Prayers for a missing leader

From the remotest valleys and villages of Tibet, peasants and priests converge on this city to pray for the return of a lost Buddhist leader.

Their final destination is one of the holiest sites in Tibetan Buddhism, the Tashi Lhunpo monastery.

As in centuries past, multihued prayer flags arc like rainbows over the cloud-tipped peaks surrounding Tashi Lhunpo. Charcoal- and scarlet-robed pilgrims flow in a continuous, clockwise circuit around the monastery, prostrating themselves in homage to a missing god. At the center of the temple complex, Tibetans lay white scarves at the throne of the Panchen Lama, the traditional head of Tashi Lhunpo and Tibetan Buddhism's second-highest leader. It almost seems that time and tragedy have never touched this pocket of Tibet.

But since 1995, the 11th Panchen Lama has been missing in action. Tibetans and Western human rights groups say the 10-year-old Panchen, Gedhun Choekyi Nyima, was kidnapped by China's central government shortly after being anointed by the Dalai Lama, Tibet's exiled god-king.

Tibetans believe the Panchen is an incarnation of Amitabha, a god who takes human form to lead his followers toward enlightenment and liberation. For centuries the Dalai Lama has had ultimate responsibility for confirming the identity of the reborn Panchen.

In its 1999 report on religious freedom, the US State Department said that the Panchen Lama and his parents are under detention, and that Beijing has refused to allow international observers to meet with the boy. According to the report, Nyima's abduction is one of the softer methods Beijing is using to control Tibetan Buddhism. "There were reports of imprisonment and abuse or torture of monks and nuns accused of political activism, the death of prisoners, and the closure of several monasteries," the report says.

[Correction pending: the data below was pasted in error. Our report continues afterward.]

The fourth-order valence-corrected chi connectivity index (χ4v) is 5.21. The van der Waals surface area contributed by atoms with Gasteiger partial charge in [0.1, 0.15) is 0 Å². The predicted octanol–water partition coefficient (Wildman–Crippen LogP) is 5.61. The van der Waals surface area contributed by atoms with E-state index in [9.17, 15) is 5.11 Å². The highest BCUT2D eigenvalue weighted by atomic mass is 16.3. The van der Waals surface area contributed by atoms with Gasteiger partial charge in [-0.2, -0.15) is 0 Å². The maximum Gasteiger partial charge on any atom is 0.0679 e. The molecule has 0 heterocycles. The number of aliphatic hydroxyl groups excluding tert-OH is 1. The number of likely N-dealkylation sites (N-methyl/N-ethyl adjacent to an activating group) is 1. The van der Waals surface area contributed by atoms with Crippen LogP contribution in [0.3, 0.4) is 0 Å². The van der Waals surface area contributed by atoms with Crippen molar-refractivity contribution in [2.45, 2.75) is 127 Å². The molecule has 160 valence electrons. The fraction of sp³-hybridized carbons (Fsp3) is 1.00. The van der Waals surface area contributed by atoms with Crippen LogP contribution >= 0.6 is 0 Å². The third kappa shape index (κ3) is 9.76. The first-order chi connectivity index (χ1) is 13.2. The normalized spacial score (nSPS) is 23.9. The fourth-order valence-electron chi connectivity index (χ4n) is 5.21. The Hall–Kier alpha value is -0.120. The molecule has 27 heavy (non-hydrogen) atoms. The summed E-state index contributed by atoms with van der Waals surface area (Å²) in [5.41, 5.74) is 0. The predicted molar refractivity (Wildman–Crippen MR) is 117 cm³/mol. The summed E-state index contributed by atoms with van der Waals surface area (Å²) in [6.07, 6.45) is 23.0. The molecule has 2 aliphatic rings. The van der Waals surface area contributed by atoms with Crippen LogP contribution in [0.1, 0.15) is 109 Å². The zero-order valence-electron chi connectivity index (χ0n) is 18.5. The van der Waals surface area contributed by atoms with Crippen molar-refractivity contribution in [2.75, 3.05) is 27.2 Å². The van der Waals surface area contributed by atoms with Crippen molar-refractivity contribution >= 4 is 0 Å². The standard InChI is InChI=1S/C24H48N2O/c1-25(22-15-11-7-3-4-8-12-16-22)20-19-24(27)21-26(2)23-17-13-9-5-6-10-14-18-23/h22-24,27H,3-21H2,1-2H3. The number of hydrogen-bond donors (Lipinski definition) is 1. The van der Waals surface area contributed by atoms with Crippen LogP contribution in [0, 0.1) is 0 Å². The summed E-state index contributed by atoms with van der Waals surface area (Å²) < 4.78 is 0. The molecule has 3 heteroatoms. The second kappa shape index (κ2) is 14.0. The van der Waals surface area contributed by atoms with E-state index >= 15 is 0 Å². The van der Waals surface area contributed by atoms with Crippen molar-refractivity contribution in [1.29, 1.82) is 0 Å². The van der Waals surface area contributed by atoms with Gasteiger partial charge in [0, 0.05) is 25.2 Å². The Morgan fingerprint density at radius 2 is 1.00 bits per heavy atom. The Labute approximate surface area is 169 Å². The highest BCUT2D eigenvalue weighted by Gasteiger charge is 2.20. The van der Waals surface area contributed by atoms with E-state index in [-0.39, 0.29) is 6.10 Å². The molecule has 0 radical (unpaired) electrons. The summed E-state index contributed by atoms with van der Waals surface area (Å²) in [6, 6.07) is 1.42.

When the Dalai Lama fled into exile in India during an anti-Chinese uprising in Tibet in 1959, the 10th Panchen Lama initially tried to cooperate with the Himalayan region's new communist rulers. But when the Panchen Lama petitioned Mao Zedong, demanding that the party stop attacking Tibet's religious and cultural roots, "Mao had him jailed for more than a decade," says a Tibetan official, who spoke on condition of anonymity.

The 10th Panchen was released and rehabilitated by Mao's less-radical successors two decades ago. He publicly backed the party's policy of limited religious freedom - but not political autonomy - for Tibet. But in January 1989, five days after criticizing communist rule in Tibet, the Panchen Lama died.

Since then, the central authorities have seemed determined to mold a more compliant Panchen Lama. Beijing installed its own candidate on the throne at Tashi Lhunpo four years ago. Yet 10-year-old Gyaltsen Norbu has visited the monastery only once, when he traveled here last June under armed escort and called on the clergy "to love the Communist Party of China, love the Socialist motherland, and love the religion we believe in."

Despite the exile of their god-king and the detention of the Panchen Lama, many monks here say the Chinese assaults on their religion and culture are actually unifying Tibetans. "The more the communists attack, the more we Tibetans seek solace in Buddhism, and the more determined we are to see Tibet become free," says a young monk here.

And each day, from dawn to dusk, Tibetan Buddhists continue to flock to Shigatse's monks and monasteries. Viewed from a nearby hillside, the stream of worshippers that constantly circles Tashi Lhunpo, gently spinning small brass prayer wheels, seems to form a vast human clock around the monastery. It appears to be a timepiece that is in no danger of slowing.

(c) Copyright 2000. The Christian Science Publishing Society

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